Chapter 42: Twined

“The Lycaonese are a grim people though not without a dark sort of humour, as became evident when I was first told what a ‘northern burial’ is. The inhabitants of these parts do not bury their dead, for fear of the Kingdom of the Dead, instead burning their own and spreading the ashes on consecrated ground. What the locals refer to as one of their burials is, in truth, someone being eaten by ratlings from the Chain of Hunger.”
– Extract from “Horrors and Wonders”, famed travelogue of Anabas the Ashuran

This would be the second time I assaulted the ducal palace of Liesse, and it would have made three if the Lone Swordsman hadn’t picked a dainty little eldritch church as his last holdout. Gods, now that I thought about it, hadn’t I brawled with Akua every time I’d stepped within city limits in the past? Sometimes it was hard to reconcile the smirking woman I’d hated so bitterly with the Diabolist I know knew and on occasion even liked. Hells, I was pretty sure she’d once implied that some ghoul she was sending after me was Kilian, back when we’d been a couple. An arrow more pointed than plausible but then Akua’s knack had always tended more towards striking deep than striking true. I dismissed the thought as the three of us began our approach down the Caen road, the broad avenue that led directly to the gates of the city’s ancient seat of power. The gates were wide open, having fallen off the hinges, and the stone round them had been eaten into brutally.

“Someone assaulted this before us,” the Saint said.

I grimaced.

“My own work,” I said. “From when I last took this city.”

“Akua’s Folly,” the old woman said. “The stories began trickling across the border after the Camps.”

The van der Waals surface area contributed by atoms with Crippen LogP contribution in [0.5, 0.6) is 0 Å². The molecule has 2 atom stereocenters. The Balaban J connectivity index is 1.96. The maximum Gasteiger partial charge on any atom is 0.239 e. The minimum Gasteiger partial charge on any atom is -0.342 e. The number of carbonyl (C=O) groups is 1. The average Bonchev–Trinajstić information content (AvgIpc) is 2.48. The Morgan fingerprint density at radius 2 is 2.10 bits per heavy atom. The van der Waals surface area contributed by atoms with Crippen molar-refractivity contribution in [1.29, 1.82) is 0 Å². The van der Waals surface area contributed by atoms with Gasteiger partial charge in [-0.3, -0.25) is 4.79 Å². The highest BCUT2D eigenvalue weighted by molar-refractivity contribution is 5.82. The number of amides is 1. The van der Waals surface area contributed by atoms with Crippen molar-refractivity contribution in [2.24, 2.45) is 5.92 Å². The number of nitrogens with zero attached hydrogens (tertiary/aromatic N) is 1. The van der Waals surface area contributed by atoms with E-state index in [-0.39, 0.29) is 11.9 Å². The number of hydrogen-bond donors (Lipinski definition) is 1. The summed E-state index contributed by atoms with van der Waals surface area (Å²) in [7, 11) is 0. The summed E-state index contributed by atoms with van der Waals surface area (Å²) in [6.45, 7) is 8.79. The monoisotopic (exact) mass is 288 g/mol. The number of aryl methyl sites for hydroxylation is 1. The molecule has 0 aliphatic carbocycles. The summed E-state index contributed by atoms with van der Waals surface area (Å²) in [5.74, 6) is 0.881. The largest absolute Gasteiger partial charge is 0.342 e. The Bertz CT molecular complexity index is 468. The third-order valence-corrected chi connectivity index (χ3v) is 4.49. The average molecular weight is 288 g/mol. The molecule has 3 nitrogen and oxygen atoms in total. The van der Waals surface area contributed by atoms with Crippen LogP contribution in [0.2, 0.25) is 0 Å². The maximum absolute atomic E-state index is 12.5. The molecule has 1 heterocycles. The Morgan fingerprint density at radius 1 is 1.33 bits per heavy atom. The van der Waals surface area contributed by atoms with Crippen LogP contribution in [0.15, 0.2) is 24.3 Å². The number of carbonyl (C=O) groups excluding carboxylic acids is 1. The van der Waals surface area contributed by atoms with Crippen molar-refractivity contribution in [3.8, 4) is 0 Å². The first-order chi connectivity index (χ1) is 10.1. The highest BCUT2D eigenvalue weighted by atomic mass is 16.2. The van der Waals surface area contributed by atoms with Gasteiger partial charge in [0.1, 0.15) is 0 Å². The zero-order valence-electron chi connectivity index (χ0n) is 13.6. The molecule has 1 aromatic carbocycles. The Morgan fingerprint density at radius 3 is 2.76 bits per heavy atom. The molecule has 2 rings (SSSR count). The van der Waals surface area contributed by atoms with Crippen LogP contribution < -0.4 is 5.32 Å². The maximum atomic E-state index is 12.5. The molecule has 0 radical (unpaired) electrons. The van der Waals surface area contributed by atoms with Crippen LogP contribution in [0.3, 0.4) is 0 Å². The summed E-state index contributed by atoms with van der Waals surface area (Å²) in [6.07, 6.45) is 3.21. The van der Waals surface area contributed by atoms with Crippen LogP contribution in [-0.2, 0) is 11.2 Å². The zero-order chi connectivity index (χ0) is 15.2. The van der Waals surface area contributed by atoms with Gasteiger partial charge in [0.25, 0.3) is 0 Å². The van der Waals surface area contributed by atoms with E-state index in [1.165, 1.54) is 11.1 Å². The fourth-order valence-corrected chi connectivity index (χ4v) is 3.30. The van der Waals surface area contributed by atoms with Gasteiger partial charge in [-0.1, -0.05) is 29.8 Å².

I did not reply, even though it was rare for her to engage save through threat and insults. I did not owe her a discussion of that catastrophe. Not to her, not to anyone. The breadth of the scope I’d failed my people by no longer choked me day and night, not the way it had before heading into the Everdark, but the Doom of Liesse would never be anything but a bitter brew for me. That I seemed fated to walk it again and again was perhaps cruel, but then by my hands I had earned that cruelty. I’d still my tongue to it and take what was nothing less than my due.

“They say you bound the Diabolist to the heart of the ritual,” the Rogue Sorcerer quietly said. “And then broke it on her head, extinguishing every speck of her soul.”

“It was the Black Knight who struck at Akua Sahelian’s work,” I brusquely said. “And it nearly killed him too. It doesn’t matter, save that we should not touch a ward until the hall where the Diabolist once laid her first threshold.”

I was saved further talk by stirring in the sky, though at the sight of them I almost wished we were still rubbing salt into my old wounds. The colossal panes of bronze-like glass I’d seen earlier – how could anyone not, given how starkly they loomed above the city? – had began to shift. Like those beautiful jigsaw puzzles of glass and metal I’d once stared at in the markets of Laure, the pieces began moving like some intricate interlinked mechanism. Given the descending side of the panels they’d brought to mind a longview when I’d first thought of it, and it seemed that Masego was using them for purpose kin to that: rim glowing with massive carved runes I could not seem to understand, the panes began turning on themselves as if being adjusted for some arcane purpose. As it had earlier the first and largest pane of glass showed clear sight of the barren wasteland below as if it were being scried, but the angle of view and the closeness of the sight seemed to change in impossible ways according to the whims of spins.

“Rogue,” I quietly said. “The runes, I can’t keep them in my memory – that means they’re High Arcana. What are they for?”

“I don’t know,” the hero admitted.

I waved a hand irritably.

“I know the upper arcane stuff is personal and unique for everyone, but I know there’s usually some bridge of understanding there,” I said. “I’m not asking for a treatise on what he’s up to, just some broad strokes.”

“Black Queen, I cannot understand High Arcana,” the Rogue Sorcerer bluntly said. “I can hazard some guesses at the purposes of this device – I suspect every glass-like pane is a different scrying ritual and the largest one serves as a sort of receptacle for all that is seen, allowing variety of sight – but I cannot know anything for certain.”